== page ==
Monday, June 27, 2011

Six Month Anniversary

Six months ago TODAY, we met our beautiful Shaling (Long Sha Ling) for the first time when he had our Gotcha Day. On Gotcha Day, we got custody of Shaling, but didn't get to complete the adoption until the next day, because China requires a 24-hour "harmonious period" during which the child and the family are supposed to get to know each other.

Here is our guide, Connie, walking Shaling over to her new family:

Shaling with Mom:

Shaling with Dad:

Shaling with her new brother:

One of the ironic things I remember about that day is that when we ate supper at Lucy's, Shaling ordered pizza and though I asked the waitress to make it clear she could have whatever she wanted, she insisted on pizza. At the time, we were impressed that she liked American cuisine, but realized later that she was only trying to impress us, because she definitely shuns pizza now.

We were absolutely overwhelmed with emotions that day -- thrilled and relieved that we didn't get a screamer. Heck, she didn't shed a tear. The girl's bravery still amazes me. As I recall that day, I'm also so very proud of Preston. He was working so hard at making her feel welcome to the family and teaching her as much as he could. He was so happy to finally have his sister and it didn't bother him a bit that all of the attention was revolving around her. No, in fact he was intensely contributing to that attention.

Here are a couple of pictures of the two of them in their pajamas that first night, playing their DSIs (with Preston's guidance, it took her less than 5 minutes to learn how to use it):

I remember the pleasantly surprising feeling when she calmly and firmly relied on me to help her take a bath that very first evening. She thoroughly enjoyed that bath. As I understand it, they simply bathed out of a bucket at the orphanage. I shared a king-sized bed with the two kids that night. She squeezed uptight against me and fell asleep almost immediately, overwhelmed with emotional and physical exhaustion from that special day.

I giggle a bit now when I remember how impressed we were with the number of English words she knew, but considering how far we've come, her "starter knowledge" was just a drop in the bucket. On a recent Sunday, she was even reading the comics in the paper during our drive home from church and lunch. When we arrived home, she was not finished, so she spread the paper out on my car and continued reading. I took a brief video of it with my phone:

Shaling Reads the Comics from Amy Reynolds on Vimeo.

Shaling's friend, Ma MeiXin (now called Natalie) also had her Gotcha Day that day. The girls are good friends. Natalie, who now lives in Florida, was adopted by Carl & Kim. She has two older brothers, Matt & Andrew.

Here is a picture of Shaling & Natalie together that happy & exciting day:

Here is Natalie getting to know her mother & brothers (Carl was finishing paperwork in the other room. This photo is courtesy of Shaling, after she had grabbed my camera and took nearly 100 pictures.):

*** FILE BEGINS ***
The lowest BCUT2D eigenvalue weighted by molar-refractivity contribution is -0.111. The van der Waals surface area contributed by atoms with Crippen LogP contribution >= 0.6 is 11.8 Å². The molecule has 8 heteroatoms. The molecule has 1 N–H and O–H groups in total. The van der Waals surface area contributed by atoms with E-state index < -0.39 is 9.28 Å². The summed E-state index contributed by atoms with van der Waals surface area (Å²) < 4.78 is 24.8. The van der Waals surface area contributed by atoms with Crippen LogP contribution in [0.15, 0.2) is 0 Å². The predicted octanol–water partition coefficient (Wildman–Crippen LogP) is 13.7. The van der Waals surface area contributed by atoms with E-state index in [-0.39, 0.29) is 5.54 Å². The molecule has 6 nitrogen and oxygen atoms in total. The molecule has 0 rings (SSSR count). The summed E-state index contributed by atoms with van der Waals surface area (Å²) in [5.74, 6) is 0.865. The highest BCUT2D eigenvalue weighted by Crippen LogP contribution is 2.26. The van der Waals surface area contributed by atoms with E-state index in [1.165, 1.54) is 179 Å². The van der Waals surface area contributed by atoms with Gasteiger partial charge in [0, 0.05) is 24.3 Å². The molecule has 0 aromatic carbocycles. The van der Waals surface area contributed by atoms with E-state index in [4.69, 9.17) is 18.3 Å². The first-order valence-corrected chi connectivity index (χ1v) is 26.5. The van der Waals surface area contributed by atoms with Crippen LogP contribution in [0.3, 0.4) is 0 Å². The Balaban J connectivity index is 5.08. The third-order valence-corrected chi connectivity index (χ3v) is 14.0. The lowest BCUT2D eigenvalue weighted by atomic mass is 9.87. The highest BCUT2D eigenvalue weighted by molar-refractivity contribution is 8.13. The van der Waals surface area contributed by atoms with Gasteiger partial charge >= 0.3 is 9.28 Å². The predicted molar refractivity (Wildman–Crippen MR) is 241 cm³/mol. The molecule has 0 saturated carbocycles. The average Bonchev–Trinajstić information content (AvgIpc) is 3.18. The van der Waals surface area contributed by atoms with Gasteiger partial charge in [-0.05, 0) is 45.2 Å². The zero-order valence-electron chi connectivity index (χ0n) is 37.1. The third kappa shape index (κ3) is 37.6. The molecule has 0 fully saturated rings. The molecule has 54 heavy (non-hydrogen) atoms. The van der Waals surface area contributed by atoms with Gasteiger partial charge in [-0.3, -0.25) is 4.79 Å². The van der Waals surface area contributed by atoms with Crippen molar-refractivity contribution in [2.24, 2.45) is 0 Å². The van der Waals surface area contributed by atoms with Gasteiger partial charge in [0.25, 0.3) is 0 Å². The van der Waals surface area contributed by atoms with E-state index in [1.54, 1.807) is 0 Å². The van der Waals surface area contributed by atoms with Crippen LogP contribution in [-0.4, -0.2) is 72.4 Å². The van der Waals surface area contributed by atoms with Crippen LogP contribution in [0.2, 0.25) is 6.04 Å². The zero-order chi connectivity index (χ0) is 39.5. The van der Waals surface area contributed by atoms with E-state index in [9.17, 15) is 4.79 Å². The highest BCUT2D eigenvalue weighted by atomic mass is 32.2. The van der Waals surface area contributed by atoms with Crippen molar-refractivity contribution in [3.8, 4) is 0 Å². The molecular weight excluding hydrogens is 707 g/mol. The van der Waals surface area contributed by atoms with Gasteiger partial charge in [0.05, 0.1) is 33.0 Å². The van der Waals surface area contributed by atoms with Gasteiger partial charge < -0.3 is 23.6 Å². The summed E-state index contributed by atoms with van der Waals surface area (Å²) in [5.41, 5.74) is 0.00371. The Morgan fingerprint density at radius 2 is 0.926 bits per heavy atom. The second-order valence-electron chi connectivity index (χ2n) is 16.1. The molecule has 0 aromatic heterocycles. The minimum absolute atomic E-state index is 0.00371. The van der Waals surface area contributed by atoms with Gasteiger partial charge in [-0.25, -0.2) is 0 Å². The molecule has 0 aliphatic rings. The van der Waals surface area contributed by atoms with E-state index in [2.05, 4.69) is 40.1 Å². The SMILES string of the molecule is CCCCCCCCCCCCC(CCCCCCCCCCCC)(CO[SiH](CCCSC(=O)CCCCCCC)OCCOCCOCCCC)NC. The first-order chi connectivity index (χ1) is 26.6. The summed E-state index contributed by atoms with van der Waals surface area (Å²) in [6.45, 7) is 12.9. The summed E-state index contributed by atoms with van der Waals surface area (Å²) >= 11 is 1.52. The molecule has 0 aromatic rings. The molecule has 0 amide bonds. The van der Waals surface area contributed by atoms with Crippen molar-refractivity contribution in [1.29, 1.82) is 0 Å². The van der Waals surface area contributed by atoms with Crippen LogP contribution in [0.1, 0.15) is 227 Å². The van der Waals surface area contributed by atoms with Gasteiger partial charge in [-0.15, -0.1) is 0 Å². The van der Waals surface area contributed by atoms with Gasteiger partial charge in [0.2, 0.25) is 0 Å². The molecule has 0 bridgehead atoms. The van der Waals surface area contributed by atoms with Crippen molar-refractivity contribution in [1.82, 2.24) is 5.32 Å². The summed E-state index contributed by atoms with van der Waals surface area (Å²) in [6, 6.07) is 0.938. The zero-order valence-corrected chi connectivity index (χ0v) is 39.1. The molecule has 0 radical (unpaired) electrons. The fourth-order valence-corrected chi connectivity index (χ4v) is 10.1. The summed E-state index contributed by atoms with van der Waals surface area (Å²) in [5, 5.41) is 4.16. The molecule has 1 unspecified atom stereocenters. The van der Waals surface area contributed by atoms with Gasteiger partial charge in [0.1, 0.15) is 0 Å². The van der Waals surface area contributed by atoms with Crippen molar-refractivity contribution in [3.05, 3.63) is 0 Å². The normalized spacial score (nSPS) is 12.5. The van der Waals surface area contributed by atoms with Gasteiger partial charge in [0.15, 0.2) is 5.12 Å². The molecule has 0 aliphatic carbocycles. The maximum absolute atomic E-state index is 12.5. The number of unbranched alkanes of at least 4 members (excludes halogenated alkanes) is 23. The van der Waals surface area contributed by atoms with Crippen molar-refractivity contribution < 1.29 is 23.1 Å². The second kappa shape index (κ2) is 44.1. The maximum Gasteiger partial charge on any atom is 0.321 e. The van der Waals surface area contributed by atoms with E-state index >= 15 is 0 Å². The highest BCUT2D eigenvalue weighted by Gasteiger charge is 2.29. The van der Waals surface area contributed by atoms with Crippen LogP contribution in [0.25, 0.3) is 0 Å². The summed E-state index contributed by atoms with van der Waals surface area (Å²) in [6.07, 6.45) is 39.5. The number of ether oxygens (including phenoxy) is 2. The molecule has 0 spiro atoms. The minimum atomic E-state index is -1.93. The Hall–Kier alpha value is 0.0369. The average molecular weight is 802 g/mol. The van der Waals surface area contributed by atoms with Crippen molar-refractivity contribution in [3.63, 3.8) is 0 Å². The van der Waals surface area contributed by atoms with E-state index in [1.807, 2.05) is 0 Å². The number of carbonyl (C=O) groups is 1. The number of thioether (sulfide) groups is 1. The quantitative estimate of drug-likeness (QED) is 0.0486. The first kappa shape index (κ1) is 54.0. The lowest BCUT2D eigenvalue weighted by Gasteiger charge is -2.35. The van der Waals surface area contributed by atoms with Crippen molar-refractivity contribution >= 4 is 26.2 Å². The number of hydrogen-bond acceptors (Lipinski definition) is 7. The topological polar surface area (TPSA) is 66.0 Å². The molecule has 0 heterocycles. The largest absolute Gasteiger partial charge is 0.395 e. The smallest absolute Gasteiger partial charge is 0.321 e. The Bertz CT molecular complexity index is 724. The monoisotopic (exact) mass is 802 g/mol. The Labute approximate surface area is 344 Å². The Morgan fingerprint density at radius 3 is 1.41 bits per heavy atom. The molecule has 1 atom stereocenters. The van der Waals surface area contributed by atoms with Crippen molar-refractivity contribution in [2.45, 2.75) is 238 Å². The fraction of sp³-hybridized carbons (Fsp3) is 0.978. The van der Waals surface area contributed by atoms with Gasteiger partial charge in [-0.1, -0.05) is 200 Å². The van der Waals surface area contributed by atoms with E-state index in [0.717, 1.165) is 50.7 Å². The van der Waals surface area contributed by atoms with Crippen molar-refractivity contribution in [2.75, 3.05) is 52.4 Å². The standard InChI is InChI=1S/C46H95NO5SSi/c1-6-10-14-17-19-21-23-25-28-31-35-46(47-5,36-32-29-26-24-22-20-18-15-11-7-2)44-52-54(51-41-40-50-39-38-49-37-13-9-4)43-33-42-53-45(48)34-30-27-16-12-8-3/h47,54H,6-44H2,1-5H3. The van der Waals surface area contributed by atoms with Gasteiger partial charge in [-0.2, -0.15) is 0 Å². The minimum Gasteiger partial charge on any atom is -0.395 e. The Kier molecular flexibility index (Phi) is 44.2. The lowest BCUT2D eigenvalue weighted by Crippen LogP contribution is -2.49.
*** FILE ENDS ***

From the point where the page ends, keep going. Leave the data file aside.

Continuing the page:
Happy 6-Month Gotcha Day Anniversary, Shaling & Natalie. You've come a long way! Your families are both so blessed to have you.

Friday, June 24, 2011

A Phone Conversation w/Grandma

On the way to her softball game last night, Shaling asked me if Grandma was going to be at her softball game. I told her no, but that she could call and ask Grandma if she would come to her next one (tomorrow, Saturday, at 9:00 a.m.). She indicated that she wanted to do that, so I dialed my mom’s number and handed the phone to Shaling. The conversation, from what I could hear, went something like this:


“You come to my softball game Sat-ur-day?”


At this point, assuming I knew what my mom was going to ask, I told Shaling, “morning.”

“Good morning.”

“Mom, where my game?”

I told her, “Rochester”.





At that point I interjected, “Wait. I want to talk to Grandma.”

“Grandma…wait, wait…Grandma? Mom talk to YOU.”

Before I got to the reason I wanted to talk to my mom, I asked her how impressed she was with that conversation, making note of just how far we’ve come. She was definitely impressed, telling me that she understood ALL of what Shaling was telling her.

Also, if you missed my post on Facebook, you might get a kick out of this story too. On the way to that game, I stopped to get gas. I let the kids each get a snack. Shaling chose sunflower seeds. I asked her if she was sure she knew how to eat those. She replied, “Yeah. I eat these in China.”

Sure enough, she opened the bag, popped one in her mouth, sucked the salt off, broke it open & ate the kernel, then spit out the seed. She even asked Preston for the discarded bag from his donut so she could use it for discarding her seeds. I think she definitely had eaten those in China.

Wednesday, June 22, 2011

Eardrum Surgery

I took Shaling back to see Dr. Huang (the E.N.T. specialist) yesterday so he could examine her eardrum that has a hole in it. If you follow the blog fairly regularly, you might remember this post: Follow Up With the E.N.T. from April when we confirmed that surgery was inevitable.

Though I am one that would like to just get the whole thing over with yesterday as soon as possible, I did ask about restrictions following the surgery. She will not be allowed to swim at all (not even with ear plugs) for two months following surgery. She is becoming a stronger swimmer and is really enjoying it. She recently learned to hold her breath and put her face underwater. I didn’t want to rob her of the majority of her first summer here by doing that to her.